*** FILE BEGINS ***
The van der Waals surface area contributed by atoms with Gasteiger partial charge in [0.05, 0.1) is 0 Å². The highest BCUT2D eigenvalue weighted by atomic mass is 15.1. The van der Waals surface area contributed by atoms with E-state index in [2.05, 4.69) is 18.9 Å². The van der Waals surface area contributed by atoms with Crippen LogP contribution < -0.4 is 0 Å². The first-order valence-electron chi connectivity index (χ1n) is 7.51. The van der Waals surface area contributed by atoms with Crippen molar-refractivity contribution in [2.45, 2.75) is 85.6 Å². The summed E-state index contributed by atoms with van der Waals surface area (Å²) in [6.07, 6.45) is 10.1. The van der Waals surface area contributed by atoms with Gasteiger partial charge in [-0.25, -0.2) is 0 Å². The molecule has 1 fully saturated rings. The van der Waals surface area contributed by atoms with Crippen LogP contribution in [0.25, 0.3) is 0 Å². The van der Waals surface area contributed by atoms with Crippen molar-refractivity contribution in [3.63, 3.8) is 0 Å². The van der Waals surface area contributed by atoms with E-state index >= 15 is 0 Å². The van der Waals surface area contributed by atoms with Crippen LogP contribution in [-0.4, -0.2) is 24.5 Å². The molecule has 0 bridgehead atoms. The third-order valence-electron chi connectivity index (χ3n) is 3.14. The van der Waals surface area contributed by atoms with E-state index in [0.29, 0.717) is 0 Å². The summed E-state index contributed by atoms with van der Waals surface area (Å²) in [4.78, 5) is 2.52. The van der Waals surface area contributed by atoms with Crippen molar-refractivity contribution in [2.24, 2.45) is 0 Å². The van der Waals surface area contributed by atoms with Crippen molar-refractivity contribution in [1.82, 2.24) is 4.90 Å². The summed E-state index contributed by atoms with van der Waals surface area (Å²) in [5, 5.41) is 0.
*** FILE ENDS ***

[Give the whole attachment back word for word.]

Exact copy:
The van der Waals surface area contributed by atoms with Gasteiger partial charge in [0.05, 0.1) is 0 Å². The highest BCUT2D eigenvalue weighted by atomic mass is 15.1. The van der Waals surface area contributed by atoms with E-state index in [2.05, 4.69) is 18.9 Å². The van der Waals surface area contributed by atoms with Crippen LogP contribution < -0.4 is 0 Å². The first-order valence-electron chi connectivity index (χ1n) is 7.51. The van der Waals surface area contributed by atoms with Crippen molar-refractivity contribution in [2.45, 2.75) is 85.6 Å². The summed E-state index contributed by atoms with van der Waals surface area (Å²) in [6.07, 6.45) is 10.1. The van der Waals surface area contributed by atoms with Gasteiger partial charge in [-0.25, -0.2) is 0 Å². The molecule has 1 fully saturated rings. The van der Waals surface area contributed by atoms with Crippen LogP contribution in [0.25, 0.3) is 0 Å². The van der Waals surface area contributed by atoms with Crippen molar-refractivity contribution in [3.63, 3.8) is 0 Å². The van der Waals surface area contributed by atoms with E-state index >= 15 is 0 Å². The van der Waals surface area contributed by atoms with Crippen LogP contribution in [-0.4, -0.2) is 24.5 Å². The molecule has 0 bridgehead atoms. The third-order valence-electron chi connectivity index (χ3n) is 3.14. The van der Waals surface area contributed by atoms with E-state index in [0.29, 0.717) is 0 Å². The summed E-state index contributed by atoms with van der Waals surface area (Å²) in [4.78, 5) is 2.52. The van der Waals surface area contributed by atoms with Crippen molar-refractivity contribution in [2.24, 2.45) is 0 Å². The van der Waals surface area contributed by atoms with Crippen molar-refractivity contribution in [1.82, 2.24) is 4.90 Å². The summed E-state index contributed by atoms with van der Waals surface area (Å²) in [5, 5.41) is 0.